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for positive integer $N>1$,There always exists $m$ such that $$m^{2013}-m^{20}+m^{13}-2013$$ has at least $N$ prime divisors

Thank you all, this is good problem, but I don't know how to solve it.

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Source?${}{}{}$ –  Gerry Myerson Jul 7 '13 at 11:20
    
N is the no. of divisors including 1, right? –  Rohinb97 Jul 7 '13 at 13:05
    
yes,Thank you @Rohinb97 –  math110 Jul 7 '13 at 13:12
    
@math110: How do you include $1$ in your prime divisors list? –  Inceptio Jul 7 '13 at 13:24
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SOURCE?${}{}{}$ –  Gerry Myerson Jul 8 '13 at 12:59
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2 Answers 2

up vote 10 down vote accepted

The following solution deliberately avoids finding the prime factorization of $2013$, thanks to the rather generous exponents occuring in the given expression.

Let's introduce the $p$-adic valuation: If $p\in\mathbb P$ is a prime and $n\in\mathbb Z\setminus\{0\}$ let $v_p(n)$ denote the exponent of $p$ in $n$, that is $v_p(n)=\max\{r\in\mathbb Z: p^r|n\}$. For convenience, $v_p(0)=+\infty$. Then $$\tag1v_p(ab)=v_p(a)+v_p(b)$$ and $$\tag2v_p(a\pm b)\ge\min\{v_p(a),v_p(b)\}$$ and more specifically $$\tag3v_p(a\pm b)=\min\{v_p(a),v_p(b)\}\quad \text{if }v_p(a)\ne v_p(b).$$ Right from $2013<2^{11}$ we get the (awfully crude) estimate $$\tag4 v_p(2013)<11\quad\text{for all }p\in\mathbb P.$$ Let $$S=\{p\in\mathbb P\mid\exists m\colon m^{2013}-m^{20}+m^{13}-2013\equiv 0\pmod p\}$$ be the set of primes occuring as prime divisors of the considered expression. For example, $$\tag5 p\in\mathbb P,\, p|2013\implies p\in S$$ follows from considering $m=0$.

Assume that the set $S$ is finite. Let $$M=\prod_{p\in S}p.$$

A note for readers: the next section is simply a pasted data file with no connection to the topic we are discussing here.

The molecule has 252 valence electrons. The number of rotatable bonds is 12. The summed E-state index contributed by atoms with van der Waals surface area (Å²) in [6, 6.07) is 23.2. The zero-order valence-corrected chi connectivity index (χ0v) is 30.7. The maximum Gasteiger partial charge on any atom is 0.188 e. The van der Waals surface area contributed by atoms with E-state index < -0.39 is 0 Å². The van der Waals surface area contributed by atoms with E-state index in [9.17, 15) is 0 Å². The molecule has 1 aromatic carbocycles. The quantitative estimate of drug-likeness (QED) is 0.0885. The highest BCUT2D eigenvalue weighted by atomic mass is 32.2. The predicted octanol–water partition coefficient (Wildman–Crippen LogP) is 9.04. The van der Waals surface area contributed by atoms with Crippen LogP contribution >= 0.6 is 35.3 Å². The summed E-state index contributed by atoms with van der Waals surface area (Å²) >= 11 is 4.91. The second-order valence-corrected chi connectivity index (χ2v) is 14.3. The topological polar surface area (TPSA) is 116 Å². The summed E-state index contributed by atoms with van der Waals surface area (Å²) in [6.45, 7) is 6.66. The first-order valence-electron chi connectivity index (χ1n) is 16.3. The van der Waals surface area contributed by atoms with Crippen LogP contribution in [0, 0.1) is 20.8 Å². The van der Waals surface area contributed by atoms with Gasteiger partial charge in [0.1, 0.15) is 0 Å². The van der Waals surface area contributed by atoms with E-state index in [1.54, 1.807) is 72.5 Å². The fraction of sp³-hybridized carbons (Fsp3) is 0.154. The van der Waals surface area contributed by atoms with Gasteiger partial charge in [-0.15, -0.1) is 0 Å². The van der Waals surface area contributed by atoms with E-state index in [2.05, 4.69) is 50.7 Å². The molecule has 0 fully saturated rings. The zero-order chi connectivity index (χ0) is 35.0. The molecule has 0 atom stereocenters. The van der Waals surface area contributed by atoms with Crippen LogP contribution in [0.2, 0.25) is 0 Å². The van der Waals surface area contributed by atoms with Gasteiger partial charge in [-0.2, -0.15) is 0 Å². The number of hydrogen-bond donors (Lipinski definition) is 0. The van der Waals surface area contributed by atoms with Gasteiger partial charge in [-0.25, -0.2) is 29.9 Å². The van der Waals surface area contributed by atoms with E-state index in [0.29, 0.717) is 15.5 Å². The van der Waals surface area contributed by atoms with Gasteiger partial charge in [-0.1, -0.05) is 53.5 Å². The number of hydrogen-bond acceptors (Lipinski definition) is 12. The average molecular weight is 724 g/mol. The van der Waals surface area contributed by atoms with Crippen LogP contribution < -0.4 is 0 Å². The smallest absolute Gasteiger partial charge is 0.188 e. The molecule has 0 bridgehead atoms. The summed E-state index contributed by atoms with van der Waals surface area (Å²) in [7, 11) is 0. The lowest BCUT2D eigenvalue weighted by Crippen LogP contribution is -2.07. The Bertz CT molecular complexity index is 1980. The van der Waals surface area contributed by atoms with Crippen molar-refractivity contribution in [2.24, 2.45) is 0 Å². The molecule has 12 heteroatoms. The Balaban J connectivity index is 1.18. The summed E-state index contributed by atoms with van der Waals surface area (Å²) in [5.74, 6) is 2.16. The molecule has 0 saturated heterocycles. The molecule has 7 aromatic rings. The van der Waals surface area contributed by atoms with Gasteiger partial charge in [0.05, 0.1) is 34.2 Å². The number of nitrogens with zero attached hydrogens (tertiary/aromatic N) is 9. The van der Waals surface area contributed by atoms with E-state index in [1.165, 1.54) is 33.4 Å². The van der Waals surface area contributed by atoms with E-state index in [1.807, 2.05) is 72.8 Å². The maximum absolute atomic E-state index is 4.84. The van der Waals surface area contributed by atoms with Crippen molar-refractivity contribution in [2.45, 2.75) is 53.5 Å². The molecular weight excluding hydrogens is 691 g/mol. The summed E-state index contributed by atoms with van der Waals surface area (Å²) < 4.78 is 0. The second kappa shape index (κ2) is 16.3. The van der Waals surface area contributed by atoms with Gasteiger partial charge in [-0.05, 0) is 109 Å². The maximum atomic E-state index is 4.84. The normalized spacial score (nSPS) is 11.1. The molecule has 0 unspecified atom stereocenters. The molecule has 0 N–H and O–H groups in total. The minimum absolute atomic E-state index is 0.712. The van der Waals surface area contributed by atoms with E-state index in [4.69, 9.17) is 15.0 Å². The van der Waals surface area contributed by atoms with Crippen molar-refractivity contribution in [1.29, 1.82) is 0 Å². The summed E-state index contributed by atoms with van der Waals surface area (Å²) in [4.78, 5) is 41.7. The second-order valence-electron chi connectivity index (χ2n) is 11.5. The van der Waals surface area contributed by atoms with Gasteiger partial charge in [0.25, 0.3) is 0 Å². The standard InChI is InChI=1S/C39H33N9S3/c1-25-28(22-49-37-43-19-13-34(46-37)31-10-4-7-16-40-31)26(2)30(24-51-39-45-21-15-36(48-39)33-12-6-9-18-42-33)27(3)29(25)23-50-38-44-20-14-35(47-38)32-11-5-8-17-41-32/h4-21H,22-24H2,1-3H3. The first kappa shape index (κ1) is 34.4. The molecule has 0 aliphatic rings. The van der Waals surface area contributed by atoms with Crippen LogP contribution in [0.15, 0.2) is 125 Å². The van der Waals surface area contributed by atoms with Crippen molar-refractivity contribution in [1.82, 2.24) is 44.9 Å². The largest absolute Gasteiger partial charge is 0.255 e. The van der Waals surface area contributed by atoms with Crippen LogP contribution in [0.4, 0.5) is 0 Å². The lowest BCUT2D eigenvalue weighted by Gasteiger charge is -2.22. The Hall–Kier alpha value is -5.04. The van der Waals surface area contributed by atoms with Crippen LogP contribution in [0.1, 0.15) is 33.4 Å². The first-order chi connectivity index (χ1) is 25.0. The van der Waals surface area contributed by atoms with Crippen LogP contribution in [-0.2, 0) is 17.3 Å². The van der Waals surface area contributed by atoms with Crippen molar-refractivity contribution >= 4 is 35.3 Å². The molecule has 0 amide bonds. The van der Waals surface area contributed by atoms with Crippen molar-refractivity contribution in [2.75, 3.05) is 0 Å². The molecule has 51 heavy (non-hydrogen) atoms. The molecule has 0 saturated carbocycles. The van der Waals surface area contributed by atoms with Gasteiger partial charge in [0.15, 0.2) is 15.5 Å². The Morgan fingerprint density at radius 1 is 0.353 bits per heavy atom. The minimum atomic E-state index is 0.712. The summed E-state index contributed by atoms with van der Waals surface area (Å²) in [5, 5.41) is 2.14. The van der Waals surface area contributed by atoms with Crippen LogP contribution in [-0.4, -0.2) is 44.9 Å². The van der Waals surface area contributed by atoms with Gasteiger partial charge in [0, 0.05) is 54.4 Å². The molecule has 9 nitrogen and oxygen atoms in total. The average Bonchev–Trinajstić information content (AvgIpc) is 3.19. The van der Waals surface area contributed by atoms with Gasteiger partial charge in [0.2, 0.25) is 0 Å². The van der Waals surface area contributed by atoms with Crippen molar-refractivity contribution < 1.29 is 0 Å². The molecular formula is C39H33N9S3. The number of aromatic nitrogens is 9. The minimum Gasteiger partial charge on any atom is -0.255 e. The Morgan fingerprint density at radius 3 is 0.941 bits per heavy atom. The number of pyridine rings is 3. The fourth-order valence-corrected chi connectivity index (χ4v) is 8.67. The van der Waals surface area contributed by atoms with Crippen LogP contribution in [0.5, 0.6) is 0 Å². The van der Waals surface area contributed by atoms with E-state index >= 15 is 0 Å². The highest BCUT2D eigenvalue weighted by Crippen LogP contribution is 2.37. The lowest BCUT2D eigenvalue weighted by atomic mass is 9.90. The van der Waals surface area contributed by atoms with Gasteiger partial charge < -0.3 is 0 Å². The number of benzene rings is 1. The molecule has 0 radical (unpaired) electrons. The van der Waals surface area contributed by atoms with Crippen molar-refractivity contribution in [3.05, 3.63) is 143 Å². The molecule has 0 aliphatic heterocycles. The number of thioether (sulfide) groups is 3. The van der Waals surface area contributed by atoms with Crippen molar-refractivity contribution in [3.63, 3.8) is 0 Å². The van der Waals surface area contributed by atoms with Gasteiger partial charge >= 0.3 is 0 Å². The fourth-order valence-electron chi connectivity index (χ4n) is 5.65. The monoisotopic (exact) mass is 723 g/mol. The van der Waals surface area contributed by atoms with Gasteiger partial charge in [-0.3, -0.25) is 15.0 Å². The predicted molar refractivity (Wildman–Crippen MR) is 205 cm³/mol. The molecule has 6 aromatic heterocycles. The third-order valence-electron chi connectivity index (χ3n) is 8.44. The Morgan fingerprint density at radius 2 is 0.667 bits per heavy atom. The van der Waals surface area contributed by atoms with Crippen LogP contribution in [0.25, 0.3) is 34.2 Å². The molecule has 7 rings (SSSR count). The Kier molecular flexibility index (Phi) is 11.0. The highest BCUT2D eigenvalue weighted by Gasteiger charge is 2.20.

• If $p$ is a prime $\notin S$, then $v_p(M^{2013}-M^{20}+M^{13}-2013)=0$ by definition of $S$ and also $v_p(2013)=0$ because of $(5)$.
  • And for $p\in S$, we have $v_p(M^{2013}-M^{20}+M^{13})\ge 13v_p(M)\ge 13>v_p(2013)$ from $(1)$, $(2)$, and $(4)$; hence $v_p(M^{2013}-M^{20}+M^{13}-2013)=v_p(2013)$ by $(3)$.

Thus $v_p(M^{2013}-M^{20}+M^{13}-2013)=v_p(2013)$ for all primes $p$. This implies $$M^{2013}-M^{20}+M^{13}-2013=\pm2013.$$ But from $(5)$ we have $S\ne\emptyset$, i.e. $M\ge 2$ and hence $$\begin{align}M^{2013}-M^{20}+M^{13}-2013&=(M^{1993}-1)M^{20}+M^{13}-2013\\&>M^{13}-2013\ge2^{13}-2013>2013,\end{align}$$ contradiction! We conclude from this contradiction that the set $S$ is infinite.

Given $N$, we can therefore select $N$ distinct primes $p_k\in S$, $k=1,\ldots, N$. For each $k$, there exists $m_k\in\mathbb Z$ such that $m_k^{2013}-m_k^{20}+m_k^{13}-2013\equiv 0\pmod{p_k}$. Using the Chinese remainder theorem, there exists $m\in\mathbb N$ such that $m\equiv m_k\pmod{p_k}$ for all $k$. Then $$ m^{2013}-m^{20}+m^{13}-2013\equiv m_k^{2013}-m_k^{20}+m_k^{13}-2013\equiv 0\pmod{p_k},$$ i.e. at least the $N$ different primes $p_k$ are divisors of $ m^{2013}-m^{20}+m^{13}-2013$.


Remark: The same argument works with any expression of the form $m^rf(m)+c$, where $f$ is a polynomial and $c$ is not divisible by any $r$th prime power and $f(m)\ge1$ if $m\ge \prod_{p|c}p$.

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It's good job,But I don't undestand your solution.Thank you –  math110 Jul 7 '13 at 13:53
    
He is saying that if any no. has factors like 3,11,61 then the term only has these as it's prime factors. But he contradicted to prove that the above set is infinite. So it mus pt be true in general also. –  Rohinb97 Jul 7 '13 at 13:58
    
@math110 Where did I lose you specifically? –  Hagen von Eitzen Jul 7 '13 at 14:02
    
oh,Thank you,@HagenvonEitzen,+1 –  math110 Jul 7 '13 at 14:11
    
Why the downvote? –  Hagen von Eitzen Jul 7 '13 at 14:20
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I guess it works for any non-constant polynomial with integer coefficients.

Let $f(x)=\sum_{i=0}^na_ix^i$, $n\ge 1$, with $a_n\ne 0$ and all $a_i$ integers. We show that $\{p \textrm{ prime: there is an integer } m \textrm{ such that } p \textrm{ divides } f(m)\}$ is an infinite set.

If $a_0=0$ the assert is clear. Let's assume $a_0\ne 0$.

Suppose the set is finite and let $p_1,...,p_k$ be all of them. Let $g(x)=f(a_0x)/a_0$. Then $g(x)$ is a non-constant polynomial with integer coefficients with constant term 1. Let $m_c=c\cdot p_1\cdots p_k$ where $c$ is any integer. Since $g(m_c)$ has no prime factor other than $p_1$, ..., $p_k$ while $g(m_c)$ is congruent to 1 mod every $p_i$, it follows that $g(m_c)=1$ for every $c$. But $g(x)=1$ has at most $n$ roots, a contradiction.

To answer the original question, use Chinese Remainder Theorem as Hagen von Eitzen did above.

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